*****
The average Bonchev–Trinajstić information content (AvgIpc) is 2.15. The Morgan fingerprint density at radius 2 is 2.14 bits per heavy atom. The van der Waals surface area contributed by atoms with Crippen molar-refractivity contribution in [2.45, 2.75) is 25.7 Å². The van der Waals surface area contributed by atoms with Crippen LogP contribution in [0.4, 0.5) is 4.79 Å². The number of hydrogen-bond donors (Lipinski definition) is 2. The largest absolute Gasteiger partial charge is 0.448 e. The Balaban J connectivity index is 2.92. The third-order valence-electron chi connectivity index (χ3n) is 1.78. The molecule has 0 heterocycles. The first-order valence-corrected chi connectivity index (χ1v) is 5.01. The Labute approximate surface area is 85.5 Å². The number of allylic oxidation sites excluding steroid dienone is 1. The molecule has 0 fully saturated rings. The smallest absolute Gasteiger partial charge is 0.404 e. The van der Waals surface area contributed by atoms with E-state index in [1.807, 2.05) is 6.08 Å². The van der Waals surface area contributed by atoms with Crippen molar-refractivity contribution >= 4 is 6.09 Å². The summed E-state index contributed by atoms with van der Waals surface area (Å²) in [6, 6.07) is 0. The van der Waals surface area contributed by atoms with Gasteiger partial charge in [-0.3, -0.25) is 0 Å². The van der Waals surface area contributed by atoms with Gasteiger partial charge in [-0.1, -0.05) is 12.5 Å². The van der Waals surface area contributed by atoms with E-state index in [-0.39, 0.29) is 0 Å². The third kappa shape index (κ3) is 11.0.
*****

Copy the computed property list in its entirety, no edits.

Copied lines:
The average Bonchev–Trinajstić information content (AvgIpc) is 2.15. The Morgan fingerprint density at radius 2 is 2.14 bits per heavy atom. The van der Waals surface area contributed by atoms with Crippen molar-refractivity contribution in [2.45, 2.75) is 25.7 Å². The van der Waals surface area contributed by atoms with Crippen LogP contribution in [0.4, 0.5) is 4.79 Å². The number of hydrogen-bond donors (Lipinski definition) is 2. The largest absolute Gasteiger partial charge is 0.448 e. The Balaban J connectivity index is 2.92. The third-order valence-electron chi connectivity index (χ3n) is 1.78. The molecule has 0 heterocycles. The first-order valence-corrected chi connectivity index (χ1v) is 5.01. The Labute approximate surface area is 85.5 Å². The number of allylic oxidation sites excluding steroid dienone is 1. The molecule has 0 fully saturated rings. The smallest absolute Gasteiger partial charge is 0.404 e. The van der Waals surface area contributed by atoms with E-state index in [1.807, 2.05) is 6.08 Å². The van der Waals surface area contributed by atoms with Crippen molar-refractivity contribution >= 4 is 6.09 Å². The summed E-state index contributed by atoms with van der Waals surface area (Å²) in [6, 6.07) is 0. The van der Waals surface area contributed by atoms with Gasteiger partial charge in [-0.3, -0.25) is 0 Å². The van der Waals surface area contributed by atoms with Gasteiger partial charge in [-0.1, -0.05) is 12.5 Å². The van der Waals surface area contributed by atoms with E-state index in [-0.39, 0.29) is 0 Å². The third kappa shape index (κ3) is 11.0.